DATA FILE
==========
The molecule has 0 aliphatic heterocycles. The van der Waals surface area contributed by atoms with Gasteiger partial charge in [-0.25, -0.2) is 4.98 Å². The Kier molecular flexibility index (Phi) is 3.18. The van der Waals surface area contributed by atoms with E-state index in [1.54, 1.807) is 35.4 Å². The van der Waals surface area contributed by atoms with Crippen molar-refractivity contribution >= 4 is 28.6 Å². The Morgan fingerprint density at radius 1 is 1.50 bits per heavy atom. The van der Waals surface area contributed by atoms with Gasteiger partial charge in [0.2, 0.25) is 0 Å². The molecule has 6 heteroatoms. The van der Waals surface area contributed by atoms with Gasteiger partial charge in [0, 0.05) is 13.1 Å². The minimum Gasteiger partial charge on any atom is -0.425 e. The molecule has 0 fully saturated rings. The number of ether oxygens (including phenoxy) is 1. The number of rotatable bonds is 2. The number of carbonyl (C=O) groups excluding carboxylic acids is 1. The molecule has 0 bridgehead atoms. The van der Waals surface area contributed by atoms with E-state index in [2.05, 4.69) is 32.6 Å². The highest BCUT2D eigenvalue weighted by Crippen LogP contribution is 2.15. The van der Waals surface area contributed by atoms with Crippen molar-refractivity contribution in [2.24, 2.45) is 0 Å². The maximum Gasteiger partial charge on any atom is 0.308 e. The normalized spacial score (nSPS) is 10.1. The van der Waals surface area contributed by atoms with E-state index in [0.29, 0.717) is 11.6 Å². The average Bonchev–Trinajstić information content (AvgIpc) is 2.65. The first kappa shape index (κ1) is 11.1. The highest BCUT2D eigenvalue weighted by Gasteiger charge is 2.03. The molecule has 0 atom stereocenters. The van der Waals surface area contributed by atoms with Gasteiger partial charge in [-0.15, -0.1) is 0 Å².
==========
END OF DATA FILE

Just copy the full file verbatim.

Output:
The molecule has 0 aliphatic heterocycles. The van der Waals surface area contributed by atoms with Gasteiger partial charge in [-0.25, -0.2) is 4.98 Å². The Kier molecular flexibility index (Phi) is 3.18. The van der Waals surface area contributed by atoms with E-state index in [1.54, 1.807) is 35.4 Å². The van der Waals surface area contributed by atoms with Crippen molar-refractivity contribution >= 4 is 28.6 Å². The Morgan fingerprint density at radius 1 is 1.50 bits per heavy atom. The van der Waals surface area contributed by atoms with Gasteiger partial charge in [0.2, 0.25) is 0 Å². The molecule has 6 heteroatoms. The van der Waals surface area contributed by atoms with Gasteiger partial charge in [0, 0.05) is 13.1 Å². The minimum Gasteiger partial charge on any atom is -0.425 e. The molecule has 0 fully saturated rings. The number of ether oxygens (including phenoxy) is 1. The number of rotatable bonds is 2. The number of carbonyl (C=O) groups excluding carboxylic acids is 1. The molecule has 0 bridgehead atoms. The van der Waals surface area contributed by atoms with E-state index in [2.05, 4.69) is 32.6 Å². The highest BCUT2D eigenvalue weighted by Crippen LogP contribution is 2.15. The van der Waals surface area contributed by atoms with Crippen molar-refractivity contribution in [2.24, 2.45) is 0 Å². The maximum Gasteiger partial charge on any atom is 0.308 e. The normalized spacial score (nSPS) is 10.1. The van der Waals surface area contributed by atoms with E-state index in [0.29, 0.717) is 11.6 Å². The average Bonchev–Trinajstić information content (AvgIpc) is 2.65. The first kappa shape index (κ1) is 11.1. The highest BCUT2D eigenvalue weighted by Gasteiger charge is 2.03. The molecule has 0 atom stereocenters. The van der Waals surface area contributed by atoms with Gasteiger partial charge in [-0.15, -0.1) is 0 Å².